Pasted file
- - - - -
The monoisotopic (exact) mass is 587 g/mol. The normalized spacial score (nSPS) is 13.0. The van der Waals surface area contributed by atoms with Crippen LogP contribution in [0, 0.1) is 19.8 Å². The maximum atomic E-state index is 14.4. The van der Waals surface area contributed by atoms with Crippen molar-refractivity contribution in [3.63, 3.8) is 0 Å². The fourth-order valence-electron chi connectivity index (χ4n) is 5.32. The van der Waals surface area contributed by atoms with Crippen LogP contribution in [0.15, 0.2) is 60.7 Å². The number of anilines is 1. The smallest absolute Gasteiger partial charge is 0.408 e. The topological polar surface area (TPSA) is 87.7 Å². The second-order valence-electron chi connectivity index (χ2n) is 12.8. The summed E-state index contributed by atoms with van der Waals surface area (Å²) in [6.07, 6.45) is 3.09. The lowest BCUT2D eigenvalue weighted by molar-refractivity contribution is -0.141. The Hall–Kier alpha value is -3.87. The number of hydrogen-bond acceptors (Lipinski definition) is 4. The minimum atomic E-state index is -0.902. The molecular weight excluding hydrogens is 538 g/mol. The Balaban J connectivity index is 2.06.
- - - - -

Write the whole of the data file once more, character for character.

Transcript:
The monoisotopic (exact) mass is 587 g/mol. The normalized spacial score (nSPS) is 13.0. The van der Waals surface area contributed by atoms with Crippen LogP contribution in [0, 0.1) is 19.8 Å². The maximum atomic E-state index is 14.4. The van der Waals surface area contributed by atoms with Crippen molar-refractivity contribution in [3.63, 3.8) is 0 Å². The fourth-order valence-electron chi connectivity index (χ4n) is 5.32. The van der Waals surface area contributed by atoms with Crippen LogP contribution in [0.15, 0.2) is 60.7 Å². The number of anilines is 1. The smallest absolute Gasteiger partial charge is 0.408 e. The topological polar surface area (TPSA) is 87.7 Å². The second-order valence-electron chi connectivity index (χ2n) is 12.8. The summed E-state index contributed by atoms with van der Waals surface area (Å²) in [6.07, 6.45) is 3.09. The lowest BCUT2D eigenvalue weighted by molar-refractivity contribution is -0.141. The Hall–Kier alpha value is -3.87. The number of hydrogen-bond acceptors (Lipinski definition) is 4. The minimum atomic E-state index is -0.902. The molecular weight excluding hydrogens is 538 g/mol. The Balaban J connectivity index is 2.06.